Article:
ground source heat pump and upstairs underfloor heating help

Discussion in 'Plumbing and Central Heating' started by geefunk1976, 19 Aug 2014.

  1. geefunk1976

    geefunk1976

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    Hello, I am a newbie so I apologise in advice if I get anything wrong.
    I am building a new house and have been for 18 months.We have chosen a ground source heat pump but are now struggling with UFH upstairs no one seems to be able to tell us how thick our floor can be on top of the spreader plates, we think the thinner the better but do not want to have bounce and have chosen wooden engineered flooring that is 18mm and slate tiles in the bathroom we are just worried we will be cold upstairs.We have been working with Ice energy and in honesty they have been dreadful.Any help would be great
     
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  3. Dan Robinson

    Dan Robinson

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    What does the flooring manufacturer say?
     
  4. doitall

    doitall

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    depends on the joist spacing, whatever you go for it need to be brought up to temperature slowly then tick over.
     
  5. Tipper

    Tipper

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    We've gone for 18mm chipboard (yes I know, work of the devil!) glued and screwed to the joists as the structural layer then some upmarket laminate for the final covering. Laminate because it's in the bedrooms and is more stable than engineered wood. Some friends had real problems with engineered wood due to moisture levels and both heave and gaps. The heat 'input' calcs were based on chipboard + laminate.

    We used a 'thermally conductive' underlay between the chipboard and the laminate. Seems to work OK but not sure if it's not just a bit of a con.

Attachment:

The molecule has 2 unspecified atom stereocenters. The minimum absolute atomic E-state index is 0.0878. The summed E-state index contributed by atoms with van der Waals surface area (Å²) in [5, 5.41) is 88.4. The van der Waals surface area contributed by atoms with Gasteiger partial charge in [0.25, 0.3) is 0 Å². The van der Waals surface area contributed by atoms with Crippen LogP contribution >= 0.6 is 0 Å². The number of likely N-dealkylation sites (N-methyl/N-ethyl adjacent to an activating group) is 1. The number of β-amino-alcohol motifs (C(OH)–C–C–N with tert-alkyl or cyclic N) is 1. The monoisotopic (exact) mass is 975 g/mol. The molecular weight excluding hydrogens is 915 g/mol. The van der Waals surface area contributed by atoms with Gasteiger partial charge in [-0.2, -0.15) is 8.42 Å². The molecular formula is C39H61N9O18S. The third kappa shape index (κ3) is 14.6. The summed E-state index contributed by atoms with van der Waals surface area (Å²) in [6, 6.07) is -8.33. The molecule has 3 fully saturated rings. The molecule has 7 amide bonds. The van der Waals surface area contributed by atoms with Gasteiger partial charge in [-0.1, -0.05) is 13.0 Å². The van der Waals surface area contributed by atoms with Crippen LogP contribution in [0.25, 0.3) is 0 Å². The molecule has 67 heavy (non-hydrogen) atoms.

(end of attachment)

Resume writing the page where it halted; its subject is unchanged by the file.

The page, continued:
6. geefunk1976

    geefunk1976

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    Thanks everyone, I have contacted manufacturer of flooring to ask for spec. I wondered about going to just electric ufh in tha bathrooms as the thought of board then tiles seems a bit odd.Our joists are 300mm apart and have been battened in the bathroom.
     
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  8. Agile

    Agile

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    If you are serious with your heat pump then presumably you will have an evening/weekend or at least an off peak tariff.

    In that case then perhaps electric under floor heating will not be that much more expensive.

    Tony
     
  9. Dan Robinson

    Dan Robinson

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    Not if you factor in the COP
     
  10. Richardthe3rd

    Richardthe3rd

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    I think Kensa is a better GSHP.

    Geothermal heat pumps have the best COP, so while expensive it's pay dividends long term.

    For first floor UFH & a GSHP the optimum is always some kind of thermal mass not plates. This can be achieved with a biscuit/pug of weak mix concrete between FF joists. Of course this needs to be calculated for additional structural weight on these joists.

    Any wood flooring would be OK with UFH, it just needs to get acclimatised to the rooms. Engineered flooring is great for UFH.
    HTH
     
  11. Greenerheat

    Greenerheat

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    Underfloor heating outputs are calculated by totaling the R value of the individual components that make up the floor, the required heatload for the room is determined by completing a heatloss calculation, from this you can work out the energy required in watts per m/2, from these calculations, Wm/2 and floors u value you can select your underfloor heating flow temperature to give the required output. All this has an effect on your SPF which in turn determines your RHI payments, any reputable Heat Pump installer should do these calculations for you as part of the MCS requirements.
    I would always recommend some kind of thermal mass for this combination in the way of screed or large buffer tanks.
     
  12. Agile

    Agile

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    I suspect this is some kind of DIY job.

    Tiles are not that bad at thermal transfer so fine for UFH.

    But as always some thermal mass helps the overall effectiveness.

    Tony
     
  13. DIYnot Local

    DIYnot Local

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